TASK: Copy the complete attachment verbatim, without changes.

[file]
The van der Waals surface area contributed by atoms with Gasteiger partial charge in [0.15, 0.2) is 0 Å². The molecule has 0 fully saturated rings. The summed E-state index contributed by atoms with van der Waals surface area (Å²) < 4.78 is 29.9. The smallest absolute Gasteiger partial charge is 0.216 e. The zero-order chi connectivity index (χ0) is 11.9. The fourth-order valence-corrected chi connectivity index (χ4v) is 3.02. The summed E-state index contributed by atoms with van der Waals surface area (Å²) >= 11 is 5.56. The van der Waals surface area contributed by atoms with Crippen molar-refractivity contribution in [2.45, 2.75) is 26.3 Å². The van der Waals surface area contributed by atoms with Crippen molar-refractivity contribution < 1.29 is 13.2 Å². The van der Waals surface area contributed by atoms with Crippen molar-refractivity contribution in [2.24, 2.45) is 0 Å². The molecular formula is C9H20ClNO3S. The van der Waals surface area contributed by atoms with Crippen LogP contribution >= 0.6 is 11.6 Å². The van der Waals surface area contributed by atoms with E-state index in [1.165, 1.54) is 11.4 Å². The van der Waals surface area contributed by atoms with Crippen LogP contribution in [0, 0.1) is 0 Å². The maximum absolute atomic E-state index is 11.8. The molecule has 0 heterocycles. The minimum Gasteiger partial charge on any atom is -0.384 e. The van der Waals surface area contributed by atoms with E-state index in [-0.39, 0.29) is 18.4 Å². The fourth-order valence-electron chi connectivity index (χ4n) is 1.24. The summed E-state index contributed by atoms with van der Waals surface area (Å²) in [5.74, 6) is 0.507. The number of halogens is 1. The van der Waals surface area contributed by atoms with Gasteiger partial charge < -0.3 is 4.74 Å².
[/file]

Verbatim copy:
The van der Waals surface area contributed by atoms with Gasteiger partial charge in [0.15, 0.2) is 0 Å². The molecule has 0 fully saturated rings. The summed E-state index contributed by atoms with van der Waals surface area (Å²) < 4.78 is 29.9. The smallest absolute Gasteiger partial charge is 0.216 e. The zero-order chi connectivity index (χ0) is 11.9. The fourth-order valence-corrected chi connectivity index (χ4v) is 3.02. The summed E-state index contributed by atoms with van der Waals surface area (Å²) >= 11 is 5.56. The van der Waals surface area contributed by atoms with Crippen molar-refractivity contribution in [2.45, 2.75) is 26.3 Å². The van der Waals surface area contributed by atoms with Crippen molar-refractivity contribution < 1.29 is 13.2 Å². The van der Waals surface area contributed by atoms with Crippen molar-refractivity contribution in [2.24, 2.45) is 0 Å². The molecular formula is C9H20ClNO3S. The van der Waals surface area contributed by atoms with Crippen LogP contribution >= 0.6 is 11.6 Å². The van der Waals surface area contributed by atoms with E-state index in [1.165, 1.54) is 11.4 Å². The van der Waals surface area contributed by atoms with Crippen LogP contribution in [0, 0.1) is 0 Å². The maximum absolute atomic E-state index is 11.8. The molecule has 0 heterocycles. The minimum Gasteiger partial charge on any atom is -0.384 e. The van der Waals surface area contributed by atoms with E-state index in [-0.39, 0.29) is 18.4 Å². The fourth-order valence-electron chi connectivity index (χ4n) is 1.24. The summed E-state index contributed by atoms with van der Waals surface area (Å²) in [5.74, 6) is 0.507. The number of halogens is 1. The van der Waals surface area contributed by atoms with Gasteiger partial charge < -0.3 is 4.74 Å².